I am very pleased to see VMware just announced the beta of vSphere. I think it is great that everyone has the chance to sign up, download it, test it and provide feedback on such a critical part of your environment! Who doesn’t love to play with cutting edge technology? I know I do! Especially for all the bloggers and book authors out there this is an excellent opportunity to already start working on articles (or a book) for the launch time frame, whenever that will be. I have my engines fired up, downloading the bits as I write this…

How do you join?

  •  Navigate to https://communities.vmware.com/community/vmtn/vsphere-beta and click “JOIN NOW!” button on the right hand side!
  • Log in with your My VMware account.  (Please register for an account if you don’t have one).
  • Once you have an account and are logged in, please accept the Master Software Beta Test Agreement (MSBTA) and Program Rules screens if you have not already done so in the past.
  • After doing this you should be in the vSphere Beta 2 community.

There are 2 webinars coming up, which I would recommend attending:

  • Introduction / Overview – Tuesday, July 8, 2014
  • Installation & Upgrade – Thursday, July 10, 2014

One of the features, which is part of the beta, that I am excited about is Virtual Volumes. I have written about this concept a bunch of times (here and here) and I hope you folks will appreciate this feature as much as I do. If you are interested, look at this VVOL Beta page. You may wonder, why a separate page for VVOL beta? Well that is because you will need a VVOL capable storage solution…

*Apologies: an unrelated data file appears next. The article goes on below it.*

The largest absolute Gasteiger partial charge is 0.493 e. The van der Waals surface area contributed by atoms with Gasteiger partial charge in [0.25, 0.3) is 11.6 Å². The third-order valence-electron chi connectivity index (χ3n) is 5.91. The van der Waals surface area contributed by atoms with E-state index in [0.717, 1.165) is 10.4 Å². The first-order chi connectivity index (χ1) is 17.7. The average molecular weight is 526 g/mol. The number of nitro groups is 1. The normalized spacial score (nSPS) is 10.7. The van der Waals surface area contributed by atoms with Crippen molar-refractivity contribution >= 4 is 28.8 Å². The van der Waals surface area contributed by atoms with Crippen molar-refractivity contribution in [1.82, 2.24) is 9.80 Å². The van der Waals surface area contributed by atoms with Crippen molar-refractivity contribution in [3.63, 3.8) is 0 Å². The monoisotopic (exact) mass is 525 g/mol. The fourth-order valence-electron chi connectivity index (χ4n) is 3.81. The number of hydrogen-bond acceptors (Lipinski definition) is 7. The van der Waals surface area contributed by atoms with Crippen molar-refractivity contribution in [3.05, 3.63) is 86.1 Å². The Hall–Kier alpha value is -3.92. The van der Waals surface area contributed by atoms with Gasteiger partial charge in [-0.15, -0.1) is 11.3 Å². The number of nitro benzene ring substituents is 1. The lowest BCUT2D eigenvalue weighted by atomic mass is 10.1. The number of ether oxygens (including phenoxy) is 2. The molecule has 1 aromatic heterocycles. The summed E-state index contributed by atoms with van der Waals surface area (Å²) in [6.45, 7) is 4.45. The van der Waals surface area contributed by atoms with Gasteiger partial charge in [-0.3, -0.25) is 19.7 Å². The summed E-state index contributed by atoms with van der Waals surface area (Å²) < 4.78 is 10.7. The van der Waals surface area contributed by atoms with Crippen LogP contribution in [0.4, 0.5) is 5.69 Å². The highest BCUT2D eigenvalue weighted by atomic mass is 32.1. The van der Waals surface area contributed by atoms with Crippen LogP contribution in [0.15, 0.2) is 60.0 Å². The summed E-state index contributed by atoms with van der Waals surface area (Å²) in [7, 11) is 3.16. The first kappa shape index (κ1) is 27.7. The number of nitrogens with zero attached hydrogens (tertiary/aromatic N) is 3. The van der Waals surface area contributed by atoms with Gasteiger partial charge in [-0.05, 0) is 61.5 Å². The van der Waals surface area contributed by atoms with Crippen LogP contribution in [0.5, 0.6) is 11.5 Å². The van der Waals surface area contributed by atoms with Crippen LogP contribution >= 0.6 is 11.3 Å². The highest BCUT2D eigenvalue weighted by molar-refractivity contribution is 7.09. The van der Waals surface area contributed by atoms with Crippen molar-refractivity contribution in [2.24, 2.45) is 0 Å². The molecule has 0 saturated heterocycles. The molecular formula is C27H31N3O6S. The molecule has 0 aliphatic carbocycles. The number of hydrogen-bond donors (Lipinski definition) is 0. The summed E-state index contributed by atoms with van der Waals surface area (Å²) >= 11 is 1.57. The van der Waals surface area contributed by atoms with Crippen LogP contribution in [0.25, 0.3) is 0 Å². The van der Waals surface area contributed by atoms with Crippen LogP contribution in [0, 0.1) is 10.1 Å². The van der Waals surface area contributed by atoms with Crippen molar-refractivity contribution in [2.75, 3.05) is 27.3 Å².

Reminder: Before anyone forgets, the vSphere Beta is open to public but it is NOT a public beta. It still is a private beta and NDA applies!

vSwitch Traffic Shaping, what is what?

I was troubleshooting an issue where vMotion would time-out constantly, I had no clue where it was coming from so I started digging. In this case the environment was using a regular vSwitch and 10GbE networking. When I took a closer look I noticed that some form of traffic shaping was applied, as unfortunately the Distributed vSwitch was not an option for this environment. Now traffic shaping was enabled and the peak value was specified and the rest was left to the default value… and unfortunately this is exactly what cause the problem.

So when it comes to vSwitch Traffic Shaping, what is what? There are 3 settings you can set per portgroup:

  • Average Bandwidth – specified in Kbps
  • Peak Bandwidth - specified in Kbps
  • Burst Size - specified in KB